Slowing Down

It’s too rarely noted that whatever the benefits of new communication technologies like the internet they are also implicated in an overall speed up of work. Thanks to the web, and cell phones, and the like, we all work harder and more efficiently. Unfortunately, this increase in productivity has not been accompanied by a proportional increase in our salaries. I love computers perhaps a little more than the next guy, but so far these tools have favored capital more than labor. A proposed regulatory slow down in online education could help.

In my field, computers and writing, this speed-up is perhaps most dramatically reflected in the 5.5 week session. On the other hand, these short sessions are one of the important ways that the for-profit schools meet working students half-way. As Stan Jones and others have noted, those long academic semesters are ideal only for someone in their early 20s who can afford the time away from work. (Or someone wealthy enough to stop work for 4 years.) I think, though, that our current strategy still benefits capital over (working) students.

I think it’s time that we in the computers and writing field– all of us who love these new communication technologies– begin to recognize the various ways that these same technologies have been used to reduce rather than enhance the quality of our lives. A slow down– resisting the temptation to do everything as efficiently as possible, and fighting to shift some of the financial and social benefits of new technologies away from big-capital– would be a welcome change. Instead of trying to make learning faster, we ought to be trying to find ways to give people the time they need to become educated.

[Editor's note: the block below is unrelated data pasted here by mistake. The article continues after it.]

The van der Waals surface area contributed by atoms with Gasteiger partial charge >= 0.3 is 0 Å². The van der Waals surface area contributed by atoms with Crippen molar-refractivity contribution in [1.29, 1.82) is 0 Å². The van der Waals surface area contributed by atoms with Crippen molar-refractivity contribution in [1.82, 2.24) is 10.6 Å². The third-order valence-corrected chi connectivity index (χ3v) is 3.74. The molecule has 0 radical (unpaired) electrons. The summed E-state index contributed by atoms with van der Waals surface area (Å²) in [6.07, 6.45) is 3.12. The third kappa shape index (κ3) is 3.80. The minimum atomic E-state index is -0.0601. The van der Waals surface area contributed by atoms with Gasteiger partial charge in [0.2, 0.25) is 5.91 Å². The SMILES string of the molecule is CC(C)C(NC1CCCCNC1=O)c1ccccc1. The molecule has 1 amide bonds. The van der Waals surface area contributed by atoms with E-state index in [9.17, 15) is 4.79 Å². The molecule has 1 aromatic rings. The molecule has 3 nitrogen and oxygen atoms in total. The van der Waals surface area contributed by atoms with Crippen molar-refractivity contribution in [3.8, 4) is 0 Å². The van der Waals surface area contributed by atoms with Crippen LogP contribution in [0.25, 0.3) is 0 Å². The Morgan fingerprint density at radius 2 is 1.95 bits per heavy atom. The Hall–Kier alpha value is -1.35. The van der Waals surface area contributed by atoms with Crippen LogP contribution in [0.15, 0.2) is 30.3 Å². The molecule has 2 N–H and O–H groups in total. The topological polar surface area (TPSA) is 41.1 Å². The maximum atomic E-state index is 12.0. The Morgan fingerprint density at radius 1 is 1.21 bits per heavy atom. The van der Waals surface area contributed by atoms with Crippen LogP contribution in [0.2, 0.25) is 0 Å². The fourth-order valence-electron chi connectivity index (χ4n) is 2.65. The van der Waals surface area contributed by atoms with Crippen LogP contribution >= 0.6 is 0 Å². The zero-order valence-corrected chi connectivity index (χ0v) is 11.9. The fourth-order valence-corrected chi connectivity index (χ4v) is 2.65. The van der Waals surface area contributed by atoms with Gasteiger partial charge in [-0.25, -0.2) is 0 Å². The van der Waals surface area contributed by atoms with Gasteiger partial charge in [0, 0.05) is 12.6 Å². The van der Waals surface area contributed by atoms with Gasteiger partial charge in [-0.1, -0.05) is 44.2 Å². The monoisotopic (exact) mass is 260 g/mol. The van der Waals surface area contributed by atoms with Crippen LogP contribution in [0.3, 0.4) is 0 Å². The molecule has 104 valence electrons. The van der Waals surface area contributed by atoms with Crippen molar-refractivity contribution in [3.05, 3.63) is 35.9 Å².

About Ray Watkins

I was born in Baton Rouge, Louisiana, at Our Lady of the Lake Hospital. I grew up in Houston, as a part of what we only half-jokingly call the Cajun Diaspora. At a certain point during the Regan administration, I had to leave, so I served in the Peace Corps, Philippines, from 1987-89. I didn't want to return to the United States just yet, so I moved to Paris, France, where I lived for three years or so. I then moved back to Austin, Texas, where I had received my Masters Degree, and (eventually) began a Ph.D., which I completed in 1999. I spent a year at Temple University and then accepted a position at Eastern Illinois University where I worked until May of 2006. I now work exclusively on line (although that may change) for Johns Hopkins, the Art Institute Online, and I can be reached most easily via email: raywatkins [that 'at' symbol]

Leave a Reply

This site uses Akismet to reduce spam. Learn how your comment data is processed.

Post Navigation